Native UI look is something you should forget about when using Ionic. Your app will look the same regardless of the platform/device it's running on.
Using a browser causes apps to take longer to load and decreases responsiveness under CPU load.
Apps built with Flutter don't use native UI components, but consist of building blocks called widgets. They can be stateless (properties are immutable and must be final) or stateful (changeable for a lifetime). Also, there is no bridge between views and codebase like in React Native. Every UI component in Flutter is rendered in the Skia graphics engine. The machine runs in a platform-specific shell that hosts the Dart VM. This architecture provides fast and smooth user interface performance, similar to native applications.
The lack of a bridge between view and code greatly speeds up application responsiveness.
The UI building component, the widget, is rendered only when needed, which is similar to the declarative approach implemented in React.
Stateful Hot Reloading gives you instant updates on changes without restarting and rebuilding the widget tree when the app state is lost.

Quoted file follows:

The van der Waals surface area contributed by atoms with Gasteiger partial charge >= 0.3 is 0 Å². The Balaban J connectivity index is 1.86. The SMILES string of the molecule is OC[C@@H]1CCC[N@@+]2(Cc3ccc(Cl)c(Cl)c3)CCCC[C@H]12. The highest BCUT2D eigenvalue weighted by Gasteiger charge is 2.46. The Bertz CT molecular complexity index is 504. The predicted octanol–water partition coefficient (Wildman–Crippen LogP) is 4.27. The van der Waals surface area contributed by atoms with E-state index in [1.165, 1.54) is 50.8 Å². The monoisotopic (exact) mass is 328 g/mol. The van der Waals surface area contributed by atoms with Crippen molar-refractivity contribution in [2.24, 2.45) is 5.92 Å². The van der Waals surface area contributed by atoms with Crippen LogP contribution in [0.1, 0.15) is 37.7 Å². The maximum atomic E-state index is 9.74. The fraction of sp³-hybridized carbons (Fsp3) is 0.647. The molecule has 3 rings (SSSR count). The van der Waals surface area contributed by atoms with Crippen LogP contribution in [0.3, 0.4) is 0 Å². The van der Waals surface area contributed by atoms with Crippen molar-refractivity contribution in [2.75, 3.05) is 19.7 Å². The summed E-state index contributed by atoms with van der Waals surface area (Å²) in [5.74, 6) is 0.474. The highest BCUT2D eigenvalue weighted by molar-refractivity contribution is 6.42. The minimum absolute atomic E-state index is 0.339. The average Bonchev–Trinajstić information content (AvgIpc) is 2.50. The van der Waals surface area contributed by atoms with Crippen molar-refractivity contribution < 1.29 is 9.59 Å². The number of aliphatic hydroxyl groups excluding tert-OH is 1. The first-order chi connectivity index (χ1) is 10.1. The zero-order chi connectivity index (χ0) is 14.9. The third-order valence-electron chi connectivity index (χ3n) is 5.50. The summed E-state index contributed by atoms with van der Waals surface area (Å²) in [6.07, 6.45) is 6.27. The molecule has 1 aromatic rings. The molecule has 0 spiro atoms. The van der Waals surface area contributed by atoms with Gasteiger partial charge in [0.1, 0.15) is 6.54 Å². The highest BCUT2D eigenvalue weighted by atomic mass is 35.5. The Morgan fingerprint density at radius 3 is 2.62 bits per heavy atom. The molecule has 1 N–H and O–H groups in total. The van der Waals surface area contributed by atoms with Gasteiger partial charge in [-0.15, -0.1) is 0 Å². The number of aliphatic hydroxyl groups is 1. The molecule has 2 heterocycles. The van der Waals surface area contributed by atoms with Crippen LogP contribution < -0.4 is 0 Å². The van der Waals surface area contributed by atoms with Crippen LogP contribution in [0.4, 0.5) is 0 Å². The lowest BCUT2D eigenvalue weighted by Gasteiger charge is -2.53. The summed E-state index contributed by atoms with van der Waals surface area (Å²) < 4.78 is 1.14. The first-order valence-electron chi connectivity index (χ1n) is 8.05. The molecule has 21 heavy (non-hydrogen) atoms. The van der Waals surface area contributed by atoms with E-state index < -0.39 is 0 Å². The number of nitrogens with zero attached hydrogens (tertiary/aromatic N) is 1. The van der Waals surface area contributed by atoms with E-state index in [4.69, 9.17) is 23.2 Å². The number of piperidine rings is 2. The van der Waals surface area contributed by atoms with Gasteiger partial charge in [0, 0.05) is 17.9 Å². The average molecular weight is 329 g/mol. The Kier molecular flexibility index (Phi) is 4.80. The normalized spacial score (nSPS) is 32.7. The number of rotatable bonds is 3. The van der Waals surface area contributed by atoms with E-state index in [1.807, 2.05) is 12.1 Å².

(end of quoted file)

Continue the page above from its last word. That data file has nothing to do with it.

Dart supports AOT and JIT compilation, which improves application startup times and overall performance.
Which one is better?
The tools you use to develop mobile apps are a matter of personal and team preference. For those who prefer to build their own apps, React Native is more efficient thanks to native rendering, making apps faster and more responsive to end users. It also reduces application development time.
Flutter seems to be a worthy competitor to React Native, beating it in terms of performance, documentation support, and less dependency on third-party libraries. He has potential and will improve it even further, especially when Fuchsia enters the market.
While truly hybrid development platforms like Ionic are more prone to speed and usability issues that frustrate end users. User interfaces rarely meet the same standards as native apps or apps built with React Native.
Saving time and money is usually one of the reasons companies choose hybrid development platforms. However, they can backfire in terms of time spent fixing problems and errors. This issue seems to be less common among app developers using React Native.